The first festivities took place in 1945 after Vietnamese forces successfully wrested control of the country from Japanese occupation during the Second World War. The date was chosen to coincide with the day Japan finally signed the Instrument of Surrender to mark their complete capitulation to the Allies.
Ba Dinh Square (a flower garden at the time) is the largest square in Vietnam, where the Declaration was first read by Ho Chi Minh before an assembled, orderly crowd, proclaiming to the world that Vietnam was a free and independent country. With the abdication of Emperor Bao Dai of the Nguyen dynasty in the same event, after thousands of years, Vietnam was transformed from a feudalist country to a democratic republic.
The Declaration both resembles and quotes from the American Declaration of Independence and the Declaration of the Rights of Man and the Citizen, invoking the legacy of the American and French Revolutions, and legitimizing the Vietnamese struggle against oppression as equal to these preceding battles. There was a watershed moment in the reading of the document. In the middle of his speech, Ho paused and asked whether the people could hear him. Many wept as the audience cried out as one, “Yes!” Before, an Emperor did not care whether everyone heard what he or his herald had to say; orders would be repeated and enforced soon enough. This was the first time a leader made sure that what he had to say was immediately understood by even the common people. Unfortunately, due to technological limitations, this historical turning point was not preserved – but we still have a recording of Ho Chi Minh reading the Declaration in his warm, distinctive Nghe Tinh accent, taped after the fact.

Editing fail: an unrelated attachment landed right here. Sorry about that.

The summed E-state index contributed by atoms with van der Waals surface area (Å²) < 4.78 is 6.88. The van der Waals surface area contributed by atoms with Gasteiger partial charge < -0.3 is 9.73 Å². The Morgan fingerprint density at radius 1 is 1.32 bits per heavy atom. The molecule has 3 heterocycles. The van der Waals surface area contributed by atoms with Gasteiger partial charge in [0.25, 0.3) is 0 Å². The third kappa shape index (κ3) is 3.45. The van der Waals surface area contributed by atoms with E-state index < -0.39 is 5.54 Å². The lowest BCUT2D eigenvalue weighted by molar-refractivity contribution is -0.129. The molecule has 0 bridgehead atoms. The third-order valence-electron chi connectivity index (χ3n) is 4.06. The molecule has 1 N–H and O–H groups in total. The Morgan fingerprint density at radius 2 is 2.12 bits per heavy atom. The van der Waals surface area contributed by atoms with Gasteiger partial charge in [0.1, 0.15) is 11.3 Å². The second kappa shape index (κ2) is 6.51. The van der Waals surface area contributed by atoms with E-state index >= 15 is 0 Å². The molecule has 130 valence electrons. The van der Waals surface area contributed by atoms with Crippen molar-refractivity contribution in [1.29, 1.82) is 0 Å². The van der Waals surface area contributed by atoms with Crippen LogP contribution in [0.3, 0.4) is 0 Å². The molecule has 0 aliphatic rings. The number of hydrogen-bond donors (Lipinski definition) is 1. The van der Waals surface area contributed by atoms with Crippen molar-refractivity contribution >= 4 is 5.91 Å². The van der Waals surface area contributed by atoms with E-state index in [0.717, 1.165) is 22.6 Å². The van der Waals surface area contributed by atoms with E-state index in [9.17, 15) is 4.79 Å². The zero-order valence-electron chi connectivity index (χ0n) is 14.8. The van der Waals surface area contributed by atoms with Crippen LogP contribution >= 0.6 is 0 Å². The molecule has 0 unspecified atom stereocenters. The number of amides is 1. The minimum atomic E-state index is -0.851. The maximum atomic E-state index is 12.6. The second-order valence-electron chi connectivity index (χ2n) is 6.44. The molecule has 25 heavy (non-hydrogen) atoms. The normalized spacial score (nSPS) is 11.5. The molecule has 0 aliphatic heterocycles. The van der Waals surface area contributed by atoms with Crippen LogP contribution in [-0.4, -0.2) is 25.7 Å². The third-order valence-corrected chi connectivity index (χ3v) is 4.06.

Today, Ho Chi Minh – affectionately known as Uncle Ho – still watches over the site as he rests in his Mausoleum. The site has become one of the most famous locations in Hanoi, attracting travelers from all over Vietnam and beyond, both to pay respects and out of touristic curiosity. Hanoians use Ba Dinh Square as a space to relax and enjoy nature, as the Square, in addition to being ringed by trees on the properties of surrounding government buildings, is also covered in square patches of grass divided by cobblestone lanes. The grass serves to cool down the space, as it is still used today for parades on major occasions, to prevent the oppressive summer sun from making people faint. There are also daily ceremonies for raising and lowering the national flag.
Vietnamese Independence Day is celebrated on September 1st and 2nd. Initially, it was only celebrated on the 2nd, the actual date of the event that it commemorates, but out of convenience, the government decided in 2021 to make the 1st a bank holiday as well. Depending on the year, if the holidays coincide with a weekend, Vietnamese people may get up to 4 days off. As part of the celebration, cities and provinces may organize different activities, including firework displays.